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Rahm Emanuel Pushes For Statewide Gun Registry In Illinois

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Chicago Mayor Rahm Emanuel (left) is expected on Thursday to call for a statewide gun registry. Though the mayor cannot introduce statewide legislation, his influence may sway lawmakers in Springfield.
Chicago Mayor Rahm Emanuel (left) is expected on Thursday to call for a statewide gun registry. Though the mayor cannot introduce statewide legislation, his influence may sway lawmakers in Springfield.

Chicago Mayor Rahm Emanuel is expected Thursday to introduce a proposal he hopes Illinois lawmakers will take up: a new, statewide handgun registry.

According to WBEZ, Emanuel's proposal will likely call on handgun owners to pay $65 to register each of the guns that they own, including information on the gun's owner, its make and model and where and when it was purchased, at the state level. The registration would be good for five years, at which point a renewal would cost $25.

Gun owners and dealers would need to get in touch with Illinois State Police if a gun changes hands or is lost or stolen -- or else they would risk a misdemeanor charge. Those caught with an unregistered gun could face a felony charge, WBEZ reports.

The news, which is not likely to please Illinois gun rights advocates, arrives the same week that the Second Amendment Foundation, a national gun rights group, filed an appeal with the U.S. Supreme Court after a federal judge in Springfield defended Illinois' ban on concealed weapons.

U.S. Judge Sue Myerscough ruled Friday that the Second Amendment gives citizens the right to have guns in their home, but not to carry them in public. Illinois and the District of Columbia stand alone in prohibiting the carrying of concealed weapons.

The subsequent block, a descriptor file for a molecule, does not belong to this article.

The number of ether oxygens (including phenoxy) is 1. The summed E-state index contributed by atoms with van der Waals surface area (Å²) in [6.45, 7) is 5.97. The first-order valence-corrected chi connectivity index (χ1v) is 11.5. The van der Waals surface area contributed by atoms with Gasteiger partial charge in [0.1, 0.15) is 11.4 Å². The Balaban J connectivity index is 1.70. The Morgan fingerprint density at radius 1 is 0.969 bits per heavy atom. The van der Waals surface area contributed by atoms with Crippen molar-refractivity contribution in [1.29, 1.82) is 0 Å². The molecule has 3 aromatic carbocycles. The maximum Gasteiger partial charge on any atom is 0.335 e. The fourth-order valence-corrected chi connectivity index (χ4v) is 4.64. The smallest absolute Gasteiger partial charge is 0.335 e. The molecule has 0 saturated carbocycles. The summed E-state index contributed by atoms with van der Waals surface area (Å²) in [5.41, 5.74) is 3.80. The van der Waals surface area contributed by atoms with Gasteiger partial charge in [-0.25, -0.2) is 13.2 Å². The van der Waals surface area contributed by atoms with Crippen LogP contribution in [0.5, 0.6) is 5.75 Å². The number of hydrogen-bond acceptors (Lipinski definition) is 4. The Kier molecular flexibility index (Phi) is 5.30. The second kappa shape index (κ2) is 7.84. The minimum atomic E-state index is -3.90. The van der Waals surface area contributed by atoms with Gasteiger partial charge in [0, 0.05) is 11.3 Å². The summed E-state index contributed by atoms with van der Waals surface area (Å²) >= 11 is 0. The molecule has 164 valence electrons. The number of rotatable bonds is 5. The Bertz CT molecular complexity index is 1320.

The foundation's executive director Alan Gottlieb said, as reported by NBC Chicago, that the state of Illinois is "probably our single biggest battleground right now."

The Second Amendment Foundation on Tuesday also touted a $399,950 check it received from the City of Chicago, complete with the signature of Emanuel, to cover the legal fees the group incurred during McDonald v. Chicago -- the case in which the U.S. Supreme Court struck down the city's 28-year-old handgun ban as unconstitutional.

"Even though this does not begin to cover all the costs, we have recouped some of the money that Chicago elected officials wasted in court attempting to take your gun rights away," the group proclaimed in the caption of a photo of a man holding the physical check received from the city, via Facebook, Tuesday.

Ted Cruz, a Republican Senate candidate in Texas and state's former Solicitor General, also applauded the city of Chicago's delivery of the massive check to the gun rights advocates as "very, very cool" and "great news" on his campaign website.

Last month, state officials announced that the number of people registering for state firearm owner's identification (FOID) cards in Chicago increased by 16 percent in 2011.

With roughly 1.4 million FOID-carrying gun owners in Illinois, as of the end of last year, a statewide registry would represent a significant revenue generator for the cash-strapped state. Even if each FOID holder registered just one gun, the state would take in an estimated $91 million under Emanuel's proposal.

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